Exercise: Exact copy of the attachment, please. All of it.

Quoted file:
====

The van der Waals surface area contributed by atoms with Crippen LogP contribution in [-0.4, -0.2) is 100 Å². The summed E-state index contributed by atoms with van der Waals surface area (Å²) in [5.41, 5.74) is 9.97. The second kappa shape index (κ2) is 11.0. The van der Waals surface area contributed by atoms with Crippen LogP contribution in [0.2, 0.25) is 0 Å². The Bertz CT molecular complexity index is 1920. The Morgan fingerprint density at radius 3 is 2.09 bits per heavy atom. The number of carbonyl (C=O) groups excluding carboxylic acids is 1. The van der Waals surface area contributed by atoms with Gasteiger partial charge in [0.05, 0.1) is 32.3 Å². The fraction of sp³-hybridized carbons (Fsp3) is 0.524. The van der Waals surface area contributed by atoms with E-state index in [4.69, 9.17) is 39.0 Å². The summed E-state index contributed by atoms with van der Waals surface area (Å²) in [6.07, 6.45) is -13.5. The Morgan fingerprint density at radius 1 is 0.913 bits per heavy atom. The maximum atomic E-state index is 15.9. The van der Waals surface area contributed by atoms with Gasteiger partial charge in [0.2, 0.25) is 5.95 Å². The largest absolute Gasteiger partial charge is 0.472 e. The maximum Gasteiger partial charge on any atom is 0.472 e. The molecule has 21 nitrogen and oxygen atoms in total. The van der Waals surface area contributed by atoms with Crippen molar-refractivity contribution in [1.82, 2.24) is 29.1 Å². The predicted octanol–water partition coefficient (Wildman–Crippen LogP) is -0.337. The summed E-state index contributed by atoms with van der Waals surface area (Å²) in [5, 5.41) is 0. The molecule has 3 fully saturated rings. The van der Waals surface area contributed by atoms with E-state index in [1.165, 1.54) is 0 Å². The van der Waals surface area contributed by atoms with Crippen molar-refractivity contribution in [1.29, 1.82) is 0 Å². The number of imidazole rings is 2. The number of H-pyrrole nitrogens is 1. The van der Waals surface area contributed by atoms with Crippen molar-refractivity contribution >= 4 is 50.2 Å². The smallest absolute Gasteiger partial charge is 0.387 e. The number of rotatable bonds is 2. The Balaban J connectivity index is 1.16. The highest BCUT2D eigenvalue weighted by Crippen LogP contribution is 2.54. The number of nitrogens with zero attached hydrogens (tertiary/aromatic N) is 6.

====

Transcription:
The van der Waals surface area contributed by atoms with Crippen LogP contribution in [-0.4, -0.2) is 100 Å². The summed E-state index contributed by atoms with van der Waals surface area (Å²) in [5.41, 5.74) is 9.97. The second kappa shape index (κ2) is 11.0. The van der Waals surface area contributed by atoms with Crippen LogP contribution in [0.2, 0.25) is 0 Å². The Bertz CT molecular complexity index is 1920. The Morgan fingerprint density at radius 3 is 2.09 bits per heavy atom. The number of carbonyl (C=O) groups excluding carboxylic acids is 1. The van der Waals surface area contributed by atoms with Gasteiger partial charge in [0.05, 0.1) is 32.3 Å². The fraction of sp³-hybridized carbons (Fsp3) is 0.524. The van der Waals surface area contributed by atoms with E-state index in [4.69, 9.17) is 39.0 Å². The summed E-state index contributed by atoms with van der Waals surface area (Å²) in [6.07, 6.45) is -13.5. The Morgan fingerprint density at radius 1 is 0.913 bits per heavy atom. The maximum atomic E-state index is 15.9. The van der Waals surface area contributed by atoms with Gasteiger partial charge in [0.2, 0.25) is 5.95 Å². The largest absolute Gasteiger partial charge is 0.472 e. The maximum Gasteiger partial charge on any atom is 0.472 e. The molecule has 21 nitrogen and oxygen atoms in total. The van der Waals surface area contributed by atoms with Crippen molar-refractivity contribution in [1.82, 2.24) is 29.1 Å². The predicted octanol–water partition coefficient (Wildman–Crippen LogP) is -0.337. The summed E-state index contributed by atoms with van der Waals surface area (Å²) in [5, 5.41) is 0. The molecule has 3 fully saturated rings. The van der Waals surface area contributed by atoms with E-state index in [1.165, 1.54) is 0 Å². The van der Waals surface area contributed by atoms with Crippen molar-refractivity contribution in [1.29, 1.82) is 0 Å². The number of imidazole rings is 2. The number of H-pyrrole nitrogens is 1. The van der Waals surface area contributed by atoms with Crippen molar-refractivity contribution >= 4 is 50.2 Å². The smallest absolute Gasteiger partial charge is 0.387 e. The number of rotatable bonds is 2. The Balaban J connectivity index is 1.16. The highest BCUT2D eigenvalue weighted by Crippen LogP contribution is 2.54. The number of nitrogens with zero attached hydrogens (tertiary/aromatic N) is 6.